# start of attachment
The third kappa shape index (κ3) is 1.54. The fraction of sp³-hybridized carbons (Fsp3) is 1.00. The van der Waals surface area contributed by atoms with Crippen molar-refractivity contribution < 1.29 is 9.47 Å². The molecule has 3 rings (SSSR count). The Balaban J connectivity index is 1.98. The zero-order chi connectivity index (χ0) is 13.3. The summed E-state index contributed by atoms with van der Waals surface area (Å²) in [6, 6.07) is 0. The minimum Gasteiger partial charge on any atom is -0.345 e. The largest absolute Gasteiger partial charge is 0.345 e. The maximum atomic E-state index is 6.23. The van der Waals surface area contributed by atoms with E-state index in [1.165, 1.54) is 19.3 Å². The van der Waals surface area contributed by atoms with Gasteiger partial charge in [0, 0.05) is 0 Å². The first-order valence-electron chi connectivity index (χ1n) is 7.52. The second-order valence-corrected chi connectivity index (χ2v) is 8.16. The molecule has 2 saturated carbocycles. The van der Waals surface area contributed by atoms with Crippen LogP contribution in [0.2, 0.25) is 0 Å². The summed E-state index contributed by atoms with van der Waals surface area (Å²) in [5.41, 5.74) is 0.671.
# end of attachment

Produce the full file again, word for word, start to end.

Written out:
The third kappa shape index (κ3) is 1.54. The fraction of sp³-hybridized carbons (Fsp3) is 1.00. The van der Waals surface area contributed by atoms with Crippen molar-refractivity contribution < 1.29 is 9.47 Å². The molecule has 3 rings (SSSR count). The Balaban J connectivity index is 1.98. The zero-order chi connectivity index (χ0) is 13.3. The summed E-state index contributed by atoms with van der Waals surface area (Å²) in [6, 6.07) is 0. The minimum Gasteiger partial charge on any atom is -0.345 e. The largest absolute Gasteiger partial charge is 0.345 e. The maximum atomic E-state index is 6.23. The van der Waals surface area contributed by atoms with E-state index in [1.165, 1.54) is 19.3 Å². The van der Waals surface area contributed by atoms with Gasteiger partial charge in [0, 0.05) is 0 Å². The first-order valence-electron chi connectivity index (χ1n) is 7.52. The second-order valence-corrected chi connectivity index (χ2v) is 8.16. The molecule has 2 saturated carbocycles. The van der Waals surface area contributed by atoms with Crippen LogP contribution in [0.2, 0.25) is 0 Å². The summed E-state index contributed by atoms with van der Waals surface area (Å²) in [5.41, 5.74) is 0.671.